In the normal course of things it is not the job of Inmarsat to interpret the data being transmitted to it's customers (the airline, plane maker, engine maker etc). It's job is to relay data to it's customers and those customers can then use that data as they need.
Since those customers had not subscribed for continuous† transmission, no-one could know what was happening in the cockpit.
Even if the continuous† transmission was subscribed to, there is no guarantee that the state of the transponder would be part of that data, nor that there would be a monitoring system at the airline capable of issuing alerts for unusual settings of the transponder.
ACARS itself is just a reporting system. I believe the content of the data reported is selected by the airline.
† By continuous I mean the sort of monitoring used for AF447. As I understand it, this isn't completely continuous, just more frequent reporting and as-needed throughout the flight to report certain events as they arise.
The question presumes capabilities that don't exist (the ACARS satellite link doesn't "know" about the radar transponder), presumes the transponder was intentionally turned off (likely, but very speculative, we have no evidence), and presumes the airline monitors planes in flight (they do not), while ignoring the fact that Malaysian military radar operators had the transponder-less blip on their display(s), had radios, and were part of the military that would have sent fighters to investigate.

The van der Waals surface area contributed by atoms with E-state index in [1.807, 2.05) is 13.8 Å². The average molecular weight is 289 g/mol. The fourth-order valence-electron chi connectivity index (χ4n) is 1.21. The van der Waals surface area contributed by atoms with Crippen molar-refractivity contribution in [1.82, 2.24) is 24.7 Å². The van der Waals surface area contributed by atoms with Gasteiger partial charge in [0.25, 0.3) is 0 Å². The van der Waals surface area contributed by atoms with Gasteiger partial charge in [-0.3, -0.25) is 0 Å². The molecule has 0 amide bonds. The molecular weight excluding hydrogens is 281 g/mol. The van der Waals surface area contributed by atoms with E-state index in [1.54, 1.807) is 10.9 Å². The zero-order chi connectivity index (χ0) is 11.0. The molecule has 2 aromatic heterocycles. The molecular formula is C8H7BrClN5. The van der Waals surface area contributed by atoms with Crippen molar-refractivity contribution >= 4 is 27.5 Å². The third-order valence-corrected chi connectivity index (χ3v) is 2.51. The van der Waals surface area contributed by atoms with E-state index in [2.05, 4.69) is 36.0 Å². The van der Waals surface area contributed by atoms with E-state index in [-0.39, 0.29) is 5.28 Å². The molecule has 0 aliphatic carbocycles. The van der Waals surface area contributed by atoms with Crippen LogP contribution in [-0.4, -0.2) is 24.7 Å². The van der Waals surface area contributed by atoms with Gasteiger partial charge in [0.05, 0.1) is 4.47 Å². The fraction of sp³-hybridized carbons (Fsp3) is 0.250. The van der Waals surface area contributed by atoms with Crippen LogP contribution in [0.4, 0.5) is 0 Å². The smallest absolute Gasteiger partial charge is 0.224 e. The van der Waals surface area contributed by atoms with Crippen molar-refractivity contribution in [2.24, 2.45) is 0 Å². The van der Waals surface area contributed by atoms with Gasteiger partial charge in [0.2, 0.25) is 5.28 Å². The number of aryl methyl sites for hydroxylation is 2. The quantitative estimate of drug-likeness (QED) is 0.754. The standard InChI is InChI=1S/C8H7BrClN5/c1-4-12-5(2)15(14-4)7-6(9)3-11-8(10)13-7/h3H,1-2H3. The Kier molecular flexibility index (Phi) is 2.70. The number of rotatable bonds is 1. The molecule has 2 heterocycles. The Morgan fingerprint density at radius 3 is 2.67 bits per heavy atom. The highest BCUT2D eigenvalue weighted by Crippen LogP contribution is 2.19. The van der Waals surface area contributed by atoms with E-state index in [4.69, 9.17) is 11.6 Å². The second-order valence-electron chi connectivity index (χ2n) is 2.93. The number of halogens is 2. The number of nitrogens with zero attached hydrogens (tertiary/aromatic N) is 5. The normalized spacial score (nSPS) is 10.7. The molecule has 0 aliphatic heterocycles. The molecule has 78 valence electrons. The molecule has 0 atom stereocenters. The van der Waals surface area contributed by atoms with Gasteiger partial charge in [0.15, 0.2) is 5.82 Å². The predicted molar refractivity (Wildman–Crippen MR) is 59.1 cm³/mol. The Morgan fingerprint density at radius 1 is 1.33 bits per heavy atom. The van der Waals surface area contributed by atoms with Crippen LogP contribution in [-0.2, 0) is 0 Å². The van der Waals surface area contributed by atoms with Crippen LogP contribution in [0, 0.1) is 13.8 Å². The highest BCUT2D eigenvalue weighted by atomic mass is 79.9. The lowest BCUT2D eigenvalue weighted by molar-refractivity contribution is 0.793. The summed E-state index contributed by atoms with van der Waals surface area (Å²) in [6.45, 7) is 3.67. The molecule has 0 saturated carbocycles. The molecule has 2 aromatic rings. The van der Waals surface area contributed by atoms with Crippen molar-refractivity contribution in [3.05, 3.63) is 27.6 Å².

Because their range is finite and limited, air traffic radar will "lose" transponder signals when a plane flys out of view. Signals stopping is a constant occurrence. If I follow the timeline correctly, the copilot spoke to air traffic control after the transponder signal stopped. Air teaffic control are supposed to monitor the planes they are watching. Why didn't they ask the copilot what was up? When the transponder signal stopped, was the plane at a distance and altitude where disappearing would be expected. ?
If pilots are alive and conscious they will generally be sufficiently aware by other clues. Given that ADS-C which MH370 was using is contracted to ATS without a transponder the feedback from ATS would cease.
There are only so many alarms you can bombard a pilot with before it becomes a counter-productive distraction in an emergency.
It is just a presumption that MH370's transponder was turned off since the Flight Aware website notes that MH370's transponder did briefly send signals again about three hours after take-off at 03:48-03:51 MYT.
Because these transponder returns were prompted by MH370 flying through civil radar coverage and being painted by civilian PSR radar then it may be that it flew through a gap in radar coverage and MH370's transponder was not switched off at all.